Today via Maqueda and its extensions (via Ruggero Settimo and via Libertà) are the most important roads of the city. The Count of Maqueda, viceroy of Sicily, inaugurated this road in the 16th century, thus promoting the development of the current ortagonal planimetry of the Palermo’s historical centre. Lined by a number of aristocratic palaces, the Cassaro (today corso Vittorio Emanuele) was the more prestigious artery of the city, connecting the old port and the arabic quarter known as Kalsa to the cathedral and the royal palace (today also known as Palazzo dei Normanni). The intersection between the Cassaro and via Maqueda led to the establishment of the Quattro Canti, near piazza Pretoria and the town hall. This intersection therefore became the geographical and political centre of the early modern Palermo, also influencing the development of the four quarters of the historical centre.
The extensions of via Maqueda are luxurious roads: via Ruggero Settimo and its arcade, and via Libertà with its tree-lined boulevard and its parks and gardens (villa Garibaldi and the grandiose giardino Inglese). These elegant roads may be considered as the heart of the new city, ideal for having a drink or for shopping.
Historical place of interest within of 500 metres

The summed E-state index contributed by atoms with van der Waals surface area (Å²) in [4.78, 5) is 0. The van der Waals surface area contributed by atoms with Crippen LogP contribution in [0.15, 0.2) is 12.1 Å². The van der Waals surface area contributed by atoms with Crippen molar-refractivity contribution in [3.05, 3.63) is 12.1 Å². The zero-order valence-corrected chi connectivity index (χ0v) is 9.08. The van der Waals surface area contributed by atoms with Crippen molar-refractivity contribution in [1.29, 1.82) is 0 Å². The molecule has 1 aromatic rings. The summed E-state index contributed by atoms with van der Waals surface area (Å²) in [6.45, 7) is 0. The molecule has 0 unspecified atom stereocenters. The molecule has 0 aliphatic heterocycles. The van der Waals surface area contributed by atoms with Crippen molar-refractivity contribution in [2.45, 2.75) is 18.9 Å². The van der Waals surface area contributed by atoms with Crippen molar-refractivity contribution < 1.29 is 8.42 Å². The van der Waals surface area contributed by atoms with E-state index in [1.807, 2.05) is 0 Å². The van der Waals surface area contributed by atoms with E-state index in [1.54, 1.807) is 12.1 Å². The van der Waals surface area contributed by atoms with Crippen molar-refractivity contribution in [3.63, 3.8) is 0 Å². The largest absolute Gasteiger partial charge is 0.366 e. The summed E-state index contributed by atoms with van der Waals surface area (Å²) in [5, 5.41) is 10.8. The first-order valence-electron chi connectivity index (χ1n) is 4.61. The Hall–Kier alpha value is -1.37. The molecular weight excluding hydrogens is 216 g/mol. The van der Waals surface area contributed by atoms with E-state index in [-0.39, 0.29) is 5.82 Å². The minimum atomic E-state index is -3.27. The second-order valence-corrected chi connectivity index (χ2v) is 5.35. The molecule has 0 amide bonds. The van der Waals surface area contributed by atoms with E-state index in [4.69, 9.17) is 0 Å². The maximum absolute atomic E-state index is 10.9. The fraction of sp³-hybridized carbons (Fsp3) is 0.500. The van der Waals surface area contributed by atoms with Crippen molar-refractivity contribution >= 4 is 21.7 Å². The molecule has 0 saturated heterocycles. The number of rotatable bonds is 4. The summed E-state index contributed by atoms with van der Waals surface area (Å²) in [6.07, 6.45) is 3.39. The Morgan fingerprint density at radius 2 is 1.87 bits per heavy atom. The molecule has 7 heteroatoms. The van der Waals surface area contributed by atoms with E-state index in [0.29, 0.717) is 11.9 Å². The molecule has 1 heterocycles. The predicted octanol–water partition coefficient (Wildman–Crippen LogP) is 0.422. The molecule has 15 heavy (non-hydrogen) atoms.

There are several sites of historical interest within 500 metres from the B&B, among them:
the Museo archeologico Salinas, which includes one of the richest collections of Phoenician and Greek art in Italy, is situated in the Oratorio di San Filippo Neri, a building dating back to the 16th century;
the church of Sant’Ignazio all’Olivella, which is considered one of the most sumptuous examples of the Palermo’s Baroque;
the Post Office (Palazzo delle poste) in via Roma, a grandiose building influenced by the rationalist architecture of the 1920’s, with the interior in a futuristic style;
the barracks of the Fire Brigade (Caserma dei vigili del fuoco), another 1930s building in a rationalist style;
place Ruggero Settimo and the theatre Politeama Garibaldi, designed in 1866 by Giuseppe Damiani Almeyda in a classical style. It was completed for the national exposition of Palermo (1891).